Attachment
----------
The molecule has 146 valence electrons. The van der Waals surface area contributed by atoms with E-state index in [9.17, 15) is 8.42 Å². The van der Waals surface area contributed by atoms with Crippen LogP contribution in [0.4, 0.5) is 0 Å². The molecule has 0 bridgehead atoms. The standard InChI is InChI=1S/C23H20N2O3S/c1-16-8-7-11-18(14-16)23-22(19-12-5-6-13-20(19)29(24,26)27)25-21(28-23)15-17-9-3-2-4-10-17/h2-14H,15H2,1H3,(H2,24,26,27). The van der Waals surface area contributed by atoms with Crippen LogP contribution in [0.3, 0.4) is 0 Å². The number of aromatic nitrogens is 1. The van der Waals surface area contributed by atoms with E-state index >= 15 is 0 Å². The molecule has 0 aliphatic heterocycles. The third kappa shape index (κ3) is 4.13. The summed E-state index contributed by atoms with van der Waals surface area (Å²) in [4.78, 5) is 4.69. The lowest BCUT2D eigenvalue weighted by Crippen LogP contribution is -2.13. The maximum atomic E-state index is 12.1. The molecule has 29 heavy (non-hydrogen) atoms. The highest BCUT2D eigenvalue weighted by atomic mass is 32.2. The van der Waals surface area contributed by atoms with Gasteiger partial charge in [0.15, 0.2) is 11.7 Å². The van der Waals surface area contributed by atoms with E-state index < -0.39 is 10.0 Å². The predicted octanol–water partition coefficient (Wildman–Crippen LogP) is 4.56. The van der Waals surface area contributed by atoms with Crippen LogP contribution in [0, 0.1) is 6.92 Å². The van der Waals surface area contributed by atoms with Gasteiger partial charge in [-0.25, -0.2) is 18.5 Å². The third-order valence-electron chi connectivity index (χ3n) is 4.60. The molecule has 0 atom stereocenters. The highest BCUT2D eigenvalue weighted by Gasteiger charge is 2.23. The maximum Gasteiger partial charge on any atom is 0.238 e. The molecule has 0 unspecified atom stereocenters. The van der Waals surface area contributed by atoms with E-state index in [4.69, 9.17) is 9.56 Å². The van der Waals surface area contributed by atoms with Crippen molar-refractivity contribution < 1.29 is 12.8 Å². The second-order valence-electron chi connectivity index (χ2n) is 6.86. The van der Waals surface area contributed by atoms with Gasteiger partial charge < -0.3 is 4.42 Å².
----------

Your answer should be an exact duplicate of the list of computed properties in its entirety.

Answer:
The molecule has 146 valence electrons. The van der Waals surface area contributed by atoms with E-state index in [9.17, 15) is 8.42 Å². The van der Waals surface area contributed by atoms with Crippen LogP contribution in [0.4, 0.5) is 0 Å². The molecule has 0 bridgehead atoms. The standard InChI is InChI=1S/C23H20N2O3S/c1-16-8-7-11-18(14-16)23-22(19-12-5-6-13-20(19)29(24,26)27)25-21(28-23)15-17-9-3-2-4-10-17/h2-14H,15H2,1H3,(H2,24,26,27). The van der Waals surface area contributed by atoms with Crippen LogP contribution in [0.3, 0.4) is 0 Å². The number of aromatic nitrogens is 1. The van der Waals surface area contributed by atoms with E-state index >= 15 is 0 Å². The molecule has 0 aliphatic heterocycles. The third kappa shape index (κ3) is 4.13. The summed E-state index contributed by atoms with van der Waals surface area (Å²) in [4.78, 5) is 4.69. The lowest BCUT2D eigenvalue weighted by Crippen LogP contribution is -2.13. The maximum atomic E-state index is 12.1. The molecule has 29 heavy (non-hydrogen) atoms. The highest BCUT2D eigenvalue weighted by atomic mass is 32.2. The van der Waals surface area contributed by atoms with Gasteiger partial charge in [0.15, 0.2) is 11.7 Å². The van der Waals surface area contributed by atoms with E-state index < -0.39 is 10.0 Å². The predicted octanol–water partition coefficient (Wildman–Crippen LogP) is 4.56. The van der Waals surface area contributed by atoms with Crippen LogP contribution in [0, 0.1) is 6.92 Å². The van der Waals surface area contributed by atoms with Gasteiger partial charge in [-0.25, -0.2) is 18.5 Å². The third-order valence-electron chi connectivity index (χ3n) is 4.60. The molecule has 0 atom stereocenters. The highest BCUT2D eigenvalue weighted by Gasteiger charge is 2.23. The maximum Gasteiger partial charge on any atom is 0.238 e. The molecule has 0 unspecified atom stereocenters. The van der Waals surface area contributed by atoms with E-state index in [4.69, 9.17) is 9.56 Å². The van der Waals surface area contributed by atoms with Crippen molar-refractivity contribution < 1.29 is 12.8 Å². The second-order valence-electron chi connectivity index (χ2n) is 6.86. The van der Waals surface area contributed by atoms with Gasteiger partial charge < -0.3 is 4.42 Å².